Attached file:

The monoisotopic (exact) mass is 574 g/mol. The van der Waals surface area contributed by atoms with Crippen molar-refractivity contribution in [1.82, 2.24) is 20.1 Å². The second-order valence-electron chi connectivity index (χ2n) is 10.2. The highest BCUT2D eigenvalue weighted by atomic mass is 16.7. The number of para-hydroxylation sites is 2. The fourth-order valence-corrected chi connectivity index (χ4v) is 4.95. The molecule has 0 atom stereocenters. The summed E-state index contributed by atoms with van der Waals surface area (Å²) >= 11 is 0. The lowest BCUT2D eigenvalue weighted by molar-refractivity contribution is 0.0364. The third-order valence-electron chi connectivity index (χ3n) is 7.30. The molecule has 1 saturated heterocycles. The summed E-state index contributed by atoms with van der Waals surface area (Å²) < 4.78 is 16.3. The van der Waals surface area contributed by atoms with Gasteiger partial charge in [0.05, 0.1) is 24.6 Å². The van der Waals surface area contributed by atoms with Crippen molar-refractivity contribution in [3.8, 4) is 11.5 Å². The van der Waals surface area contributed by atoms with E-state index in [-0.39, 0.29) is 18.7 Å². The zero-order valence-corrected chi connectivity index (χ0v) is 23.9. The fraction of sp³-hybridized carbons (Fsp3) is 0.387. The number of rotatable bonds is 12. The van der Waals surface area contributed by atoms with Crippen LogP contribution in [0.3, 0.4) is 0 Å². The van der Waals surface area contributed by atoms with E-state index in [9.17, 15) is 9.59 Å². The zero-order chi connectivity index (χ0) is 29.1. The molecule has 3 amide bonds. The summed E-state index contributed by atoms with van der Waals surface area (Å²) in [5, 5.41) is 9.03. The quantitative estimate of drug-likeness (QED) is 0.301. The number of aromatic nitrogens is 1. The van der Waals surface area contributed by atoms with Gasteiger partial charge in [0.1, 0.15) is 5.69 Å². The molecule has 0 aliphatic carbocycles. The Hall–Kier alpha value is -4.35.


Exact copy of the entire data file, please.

The monoisotopic (exact) mass is 574 g/mol. The van der Waals surface area contributed by atoms with Crippen molar-refractivity contribution in [1.82, 2.24) is 20.1 Å². The second-order valence-electron chi connectivity index (χ2n) is 10.2. The highest BCUT2D eigenvalue weighted by atomic mass is 16.7. The number of para-hydroxylation sites is 2. The fourth-order valence-corrected chi connectivity index (χ4v) is 4.95. The molecule has 0 atom stereocenters. The summed E-state index contributed by atoms with van der Waals surface area (Å²) >= 11 is 0. The lowest BCUT2D eigenvalue weighted by molar-refractivity contribution is 0.0364. The third-order valence-electron chi connectivity index (χ3n) is 7.30. The molecule has 1 saturated heterocycles. The summed E-state index contributed by atoms with van der Waals surface area (Å²) < 4.78 is 16.3. The van der Waals surface area contributed by atoms with Gasteiger partial charge in [0.05, 0.1) is 24.6 Å². The van der Waals surface area contributed by atoms with Crippen molar-refractivity contribution in [3.8, 4) is 11.5 Å². The van der Waals surface area contributed by atoms with E-state index in [-0.39, 0.29) is 18.7 Å². The zero-order valence-corrected chi connectivity index (χ0v) is 23.9. The fraction of sp³-hybridized carbons (Fsp3) is 0.387. The number of rotatable bonds is 12. The van der Waals surface area contributed by atoms with Crippen LogP contribution in [0.3, 0.4) is 0 Å². The van der Waals surface area contributed by atoms with E-state index in [9.17, 15) is 9.59 Å². The zero-order chi connectivity index (χ0) is 29.1. The molecule has 3 amide bonds. The summed E-state index contributed by atoms with van der Waals surface area (Å²) in [5, 5.41) is 9.03. The quantitative estimate of drug-likeness (QED) is 0.301. The number of aromatic nitrogens is 1. The van der Waals surface area contributed by atoms with Gasteiger partial charge in [0.1, 0.15) is 5.69 Å². The molecule has 0 aliphatic carbocycles. The Hall–Kier alpha value is -4.35.